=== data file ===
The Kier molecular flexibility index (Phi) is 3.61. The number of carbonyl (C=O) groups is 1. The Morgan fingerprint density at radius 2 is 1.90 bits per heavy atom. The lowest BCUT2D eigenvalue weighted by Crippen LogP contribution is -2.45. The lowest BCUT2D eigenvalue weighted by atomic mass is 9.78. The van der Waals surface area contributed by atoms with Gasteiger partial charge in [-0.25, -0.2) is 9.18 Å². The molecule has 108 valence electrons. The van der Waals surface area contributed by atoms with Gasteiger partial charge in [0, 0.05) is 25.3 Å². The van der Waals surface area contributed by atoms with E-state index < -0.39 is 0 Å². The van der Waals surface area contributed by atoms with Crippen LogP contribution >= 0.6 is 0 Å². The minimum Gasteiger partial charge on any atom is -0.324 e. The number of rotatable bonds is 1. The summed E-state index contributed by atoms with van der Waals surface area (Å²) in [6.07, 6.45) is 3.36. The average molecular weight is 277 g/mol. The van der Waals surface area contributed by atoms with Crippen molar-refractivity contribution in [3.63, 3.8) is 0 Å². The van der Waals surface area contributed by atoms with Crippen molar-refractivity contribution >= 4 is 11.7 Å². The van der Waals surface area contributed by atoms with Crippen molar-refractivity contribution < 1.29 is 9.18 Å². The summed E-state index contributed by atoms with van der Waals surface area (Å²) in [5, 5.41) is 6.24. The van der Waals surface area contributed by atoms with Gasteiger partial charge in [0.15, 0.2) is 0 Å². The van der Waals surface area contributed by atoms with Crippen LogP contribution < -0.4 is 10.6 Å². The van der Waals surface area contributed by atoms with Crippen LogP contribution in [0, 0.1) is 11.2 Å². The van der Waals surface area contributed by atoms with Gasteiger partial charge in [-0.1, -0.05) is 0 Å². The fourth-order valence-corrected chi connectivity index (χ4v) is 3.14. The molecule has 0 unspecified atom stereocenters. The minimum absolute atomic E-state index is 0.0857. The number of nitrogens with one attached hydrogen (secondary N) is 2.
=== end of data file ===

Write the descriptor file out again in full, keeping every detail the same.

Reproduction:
The Kier molecular flexibility index (Phi) is 3.61. The number of carbonyl (C=O) groups is 1. The Morgan fingerprint density at radius 2 is 1.90 bits per heavy atom. The lowest BCUT2D eigenvalue weighted by Crippen LogP contribution is -2.45. The lowest BCUT2D eigenvalue weighted by atomic mass is 9.78. The van der Waals surface area contributed by atoms with Gasteiger partial charge in [-0.25, -0.2) is 9.18 Å². The molecule has 108 valence electrons. The van der Waals surface area contributed by atoms with Gasteiger partial charge in [0, 0.05) is 25.3 Å². The van der Waals surface area contributed by atoms with E-state index < -0.39 is 0 Å². The van der Waals surface area contributed by atoms with Crippen LogP contribution >= 0.6 is 0 Å². The minimum Gasteiger partial charge on any atom is -0.324 e. The number of rotatable bonds is 1. The summed E-state index contributed by atoms with van der Waals surface area (Å²) in [6.07, 6.45) is 3.36. The average molecular weight is 277 g/mol. The van der Waals surface area contributed by atoms with Crippen molar-refractivity contribution in [3.63, 3.8) is 0 Å². The van der Waals surface area contributed by atoms with Crippen molar-refractivity contribution >= 4 is 11.7 Å². The van der Waals surface area contributed by atoms with Crippen molar-refractivity contribution < 1.29 is 9.18 Å². The summed E-state index contributed by atoms with van der Waals surface area (Å²) in [5, 5.41) is 6.24. The van der Waals surface area contributed by atoms with Gasteiger partial charge in [0.15, 0.2) is 0 Å². The van der Waals surface area contributed by atoms with Crippen LogP contribution < -0.4 is 10.6 Å². The van der Waals surface area contributed by atoms with Crippen LogP contribution in [0, 0.1) is 11.2 Å². The van der Waals surface area contributed by atoms with Gasteiger partial charge in [-0.1, -0.05) is 0 Å². The fourth-order valence-corrected chi connectivity index (χ4v) is 3.14. The molecule has 0 unspecified atom stereocenters. The minimum absolute atomic E-state index is 0.0857. The number of nitrogens with one attached hydrogen (secondary N) is 2.